How Valuable is a Social Media Audience, Really?

Is your small business scrambling to add fans and followers? It may not be the best return on investment for your marketing efforts.
November 26, 2012

Everyone from global brands down to local musicians and artisans have been sold on the power of digital audiences. Promises of overnight brand scaling, more authentic audience relationships and infinitely deeper behavioral data have got everyone scrambling to engage these loyal consumers via social networks. And yet, as this audience revolution continues to unfold, the ultimate goal of cutting audience acquisition costs while simultaneously increasing the returns they generate remains elusive.  Audience lifetime value ratio comes down to a few key market principles. Let's look at how digital marketers are using these principles to maximize their returns while shaping the future of the fan experience.

Contests Are No Substitute for Content

The key to getting better returns out of your audience is knowledge and familiarity. To better understand your audience, we must understand the individuals that comprise the audience. Abraham Maslow’s 1943 paper, “A Theory of Motivation” presents a framework still popular today for understanding the hierarchy of human needs and desires.

Contests, coupons and other transactional rewards are excellent quick-win tactics for building audience, but ultimately fall within Maslow’s “esteem” and “self-actualization” categories at the upper layer of human motivation; whereas, deeper engagement and sustained loyalty operates at the more visceral “belongingness” layer. This is the community layer of the individual, and is best served with rich content experiences that present opportunities to contribute to the experiences of others within the audience. This shift from transactional to contextual incentives not only increases the quality of individual brought to the audience, but also reinforces the shared sense of “buy in” required to unify and direct the audience’s attention in a sustainable way over time.

You Can’t Monetize Audiences You Don’t Own

A major challenge facing marketers is working with environments where they don’t actually own their audience. This difficulty is not by accident. It’s a manufactured problem stemming from the competing interests of the social media platforms on which audiences are being built. On Facebook for instance–whose self-described DNA was as a social utility, “meant to help reinforce pre-existing social connections, not build large groups of new ones”–digital marketers not only compete with each other for the attention of shared “earned” audiences but also with Facebook, which controls the structure of the environment and whose business model is to increasingly cross-pollinate its user base across advertisers. 

Social middleware helps provide digital marketers and executives with interactive dashboards and tunnel integrations into traditional CRM suites, but the reality remains that these audiences still live in environments largely outside of a marketer’s control. This is why e-mail remains the gold standard of audience ownership in digital, and continues to drive significantly greater ROI when compared to social media. Yes, e-mail competes with a feed of content like postings in social media (though much slower moving when compared to say, Twitter), but has the advantage that once opened, it is an experience entirely controlled by the marketer. Even the e-mail addresses themselves are a material asset as they can be brought to any other emergent social environment. Look back at every social network in it’s early days, and there is always some sort of “import e-mail addresses” function, though there never has been an “export” function.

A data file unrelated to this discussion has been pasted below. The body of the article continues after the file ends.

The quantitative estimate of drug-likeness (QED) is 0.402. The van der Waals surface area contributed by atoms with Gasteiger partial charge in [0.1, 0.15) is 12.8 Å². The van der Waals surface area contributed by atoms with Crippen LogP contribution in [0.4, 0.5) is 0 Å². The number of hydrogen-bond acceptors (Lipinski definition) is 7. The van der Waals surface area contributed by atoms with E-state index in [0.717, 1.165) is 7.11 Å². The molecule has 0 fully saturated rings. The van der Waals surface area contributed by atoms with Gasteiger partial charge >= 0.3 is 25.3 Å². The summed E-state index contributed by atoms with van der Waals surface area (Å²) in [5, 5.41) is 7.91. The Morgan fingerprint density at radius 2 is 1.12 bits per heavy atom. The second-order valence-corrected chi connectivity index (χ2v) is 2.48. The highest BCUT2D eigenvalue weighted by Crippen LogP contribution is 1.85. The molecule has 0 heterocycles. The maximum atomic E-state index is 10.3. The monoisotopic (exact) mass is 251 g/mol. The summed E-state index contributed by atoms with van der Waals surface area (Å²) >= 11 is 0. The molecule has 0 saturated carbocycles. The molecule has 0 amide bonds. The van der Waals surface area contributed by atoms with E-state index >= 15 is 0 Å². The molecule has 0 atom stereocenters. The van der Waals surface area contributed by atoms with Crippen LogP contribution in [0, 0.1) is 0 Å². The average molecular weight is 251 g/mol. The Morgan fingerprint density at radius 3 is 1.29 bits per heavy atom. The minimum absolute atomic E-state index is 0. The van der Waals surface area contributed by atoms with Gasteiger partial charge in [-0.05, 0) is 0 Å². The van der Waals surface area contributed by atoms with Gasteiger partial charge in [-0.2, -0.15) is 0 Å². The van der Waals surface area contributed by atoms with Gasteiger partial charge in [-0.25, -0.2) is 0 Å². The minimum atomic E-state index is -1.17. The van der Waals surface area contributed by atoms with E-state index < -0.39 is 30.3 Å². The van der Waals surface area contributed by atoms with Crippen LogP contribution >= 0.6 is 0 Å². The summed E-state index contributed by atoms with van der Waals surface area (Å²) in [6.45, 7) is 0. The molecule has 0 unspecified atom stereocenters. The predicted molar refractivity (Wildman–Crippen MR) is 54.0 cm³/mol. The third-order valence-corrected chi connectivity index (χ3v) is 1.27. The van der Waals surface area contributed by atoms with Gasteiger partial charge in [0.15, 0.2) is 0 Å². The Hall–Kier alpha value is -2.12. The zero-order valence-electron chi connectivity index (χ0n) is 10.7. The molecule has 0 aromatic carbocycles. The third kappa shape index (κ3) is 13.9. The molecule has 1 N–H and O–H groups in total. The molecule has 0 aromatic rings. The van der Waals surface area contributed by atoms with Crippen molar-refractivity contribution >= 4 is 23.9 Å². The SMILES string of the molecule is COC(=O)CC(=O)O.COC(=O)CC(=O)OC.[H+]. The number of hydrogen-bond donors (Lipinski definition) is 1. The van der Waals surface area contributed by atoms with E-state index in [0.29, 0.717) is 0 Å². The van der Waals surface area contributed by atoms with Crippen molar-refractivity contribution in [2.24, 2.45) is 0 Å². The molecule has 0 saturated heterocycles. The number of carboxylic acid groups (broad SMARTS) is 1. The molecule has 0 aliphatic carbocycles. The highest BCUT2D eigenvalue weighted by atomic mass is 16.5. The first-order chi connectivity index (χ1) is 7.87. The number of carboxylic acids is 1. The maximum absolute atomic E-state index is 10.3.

How to Innovate an Owned Audience Environment

Owned environments (web or mobile) are areas ripe for return on audience investment. There are benefits to building audiences across social media, and using the tools these networks provide, but they are largely centered on reducing audience acquisition costs vs. generating returns. Looking forward, social media will increasingly be seen as an on-ramp for audiences to the much larger opportunity of the owned environment super highway.

Looking back, are you a fan of the same shows, celebrities, brands etc. that you were two years ago? 20? How about looking forward, will you be a fan of the same things you are now? Chances are in some cases you will, others you won’t, and in some you’ll go back and forth, like rediscovering the Beatles, or a Disney classic with your kids. Your natural tendency will be to expand and contract your level of engagement with various entertainment and media. This means that businesses building experiences around you that are based solely on static, present-day information will receive diminished returns.

The future fan experience will be determined dynamically, in real-time. As time goes on, the historic data driving these experiences will grow deeper and deeper, factoring in past affinity and actions taken months, years, and even decades ago. The science behind managing audiences in the Internet age is still young. Social media was a major milestone, opening marketers eyes to the almost unfathomable potential reach of their messaging. Yet, in its current form, social media remains too self-conflicted and limiting to enable marketers to effectively mine the value of the audiences built on these networks.

Marketers will maximize their audience lifetime value ratio when they are able to transfer their fans to wholly-owned environments such as e-mail, landing sites and mobile apps. It is here, that I believe marketers will ultimately leverage these three suggested market principles to close the loop on reducing customer acquisition costs without sacrificing returns.

Read more posts about social media and marketing.

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